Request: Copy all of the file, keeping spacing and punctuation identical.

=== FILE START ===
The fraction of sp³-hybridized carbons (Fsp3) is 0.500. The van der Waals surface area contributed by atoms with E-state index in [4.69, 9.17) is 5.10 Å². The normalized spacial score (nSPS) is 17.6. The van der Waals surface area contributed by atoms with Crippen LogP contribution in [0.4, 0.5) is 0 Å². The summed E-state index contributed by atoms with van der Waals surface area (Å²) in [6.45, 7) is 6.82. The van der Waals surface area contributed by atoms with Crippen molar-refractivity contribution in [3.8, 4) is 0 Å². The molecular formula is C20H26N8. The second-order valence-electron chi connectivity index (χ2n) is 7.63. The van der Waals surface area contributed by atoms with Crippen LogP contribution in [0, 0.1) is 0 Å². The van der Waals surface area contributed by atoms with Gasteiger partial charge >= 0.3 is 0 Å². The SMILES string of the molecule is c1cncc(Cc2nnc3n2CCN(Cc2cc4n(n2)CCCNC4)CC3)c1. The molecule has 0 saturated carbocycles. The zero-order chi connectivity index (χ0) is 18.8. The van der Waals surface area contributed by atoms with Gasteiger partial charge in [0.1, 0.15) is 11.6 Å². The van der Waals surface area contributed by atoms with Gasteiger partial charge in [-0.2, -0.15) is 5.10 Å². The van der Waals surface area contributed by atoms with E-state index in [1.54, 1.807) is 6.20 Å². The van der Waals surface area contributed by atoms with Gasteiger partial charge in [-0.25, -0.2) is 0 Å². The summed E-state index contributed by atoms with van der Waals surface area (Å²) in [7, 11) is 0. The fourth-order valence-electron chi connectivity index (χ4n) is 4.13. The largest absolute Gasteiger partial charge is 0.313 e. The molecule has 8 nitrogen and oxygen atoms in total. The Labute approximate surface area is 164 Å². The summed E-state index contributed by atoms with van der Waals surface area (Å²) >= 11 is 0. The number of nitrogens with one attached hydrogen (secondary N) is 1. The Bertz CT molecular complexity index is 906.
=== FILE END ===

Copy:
The fraction of sp³-hybridized carbons (Fsp3) is 0.500. The van der Waals surface area contributed by atoms with E-state index in [4.69, 9.17) is 5.10 Å². The normalized spacial score (nSPS) is 17.6. The van der Waals surface area contributed by atoms with Crippen LogP contribution in [0.4, 0.5) is 0 Å². The summed E-state index contributed by atoms with van der Waals surface area (Å²) in [6.45, 7) is 6.82. The van der Waals surface area contributed by atoms with Crippen molar-refractivity contribution in [3.8, 4) is 0 Å². The molecular formula is C20H26N8. The second-order valence-electron chi connectivity index (χ2n) is 7.63. The van der Waals surface area contributed by atoms with Crippen LogP contribution in [0, 0.1) is 0 Å². The van der Waals surface area contributed by atoms with Gasteiger partial charge >= 0.3 is 0 Å². The SMILES string of the molecule is c1cncc(Cc2nnc3n2CCN(Cc2cc4n(n2)CCCNC4)CC3)c1. The molecule has 0 saturated carbocycles. The zero-order chi connectivity index (χ0) is 18.8. The van der Waals surface area contributed by atoms with Gasteiger partial charge in [0.1, 0.15) is 11.6 Å². The van der Waals surface area contributed by atoms with Gasteiger partial charge in [-0.2, -0.15) is 5.10 Å². The van der Waals surface area contributed by atoms with E-state index in [1.54, 1.807) is 6.20 Å². The van der Waals surface area contributed by atoms with Gasteiger partial charge in [-0.25, -0.2) is 0 Å². The summed E-state index contributed by atoms with van der Waals surface area (Å²) in [7, 11) is 0. The fourth-order valence-electron chi connectivity index (χ4n) is 4.13. The largest absolute Gasteiger partial charge is 0.313 e. The molecule has 8 nitrogen and oxygen atoms in total. The Labute approximate surface area is 164 Å². The summed E-state index contributed by atoms with van der Waals surface area (Å²) >= 11 is 0. The number of nitrogens with one attached hydrogen (secondary N) is 1. The Bertz CT molecular complexity index is 906.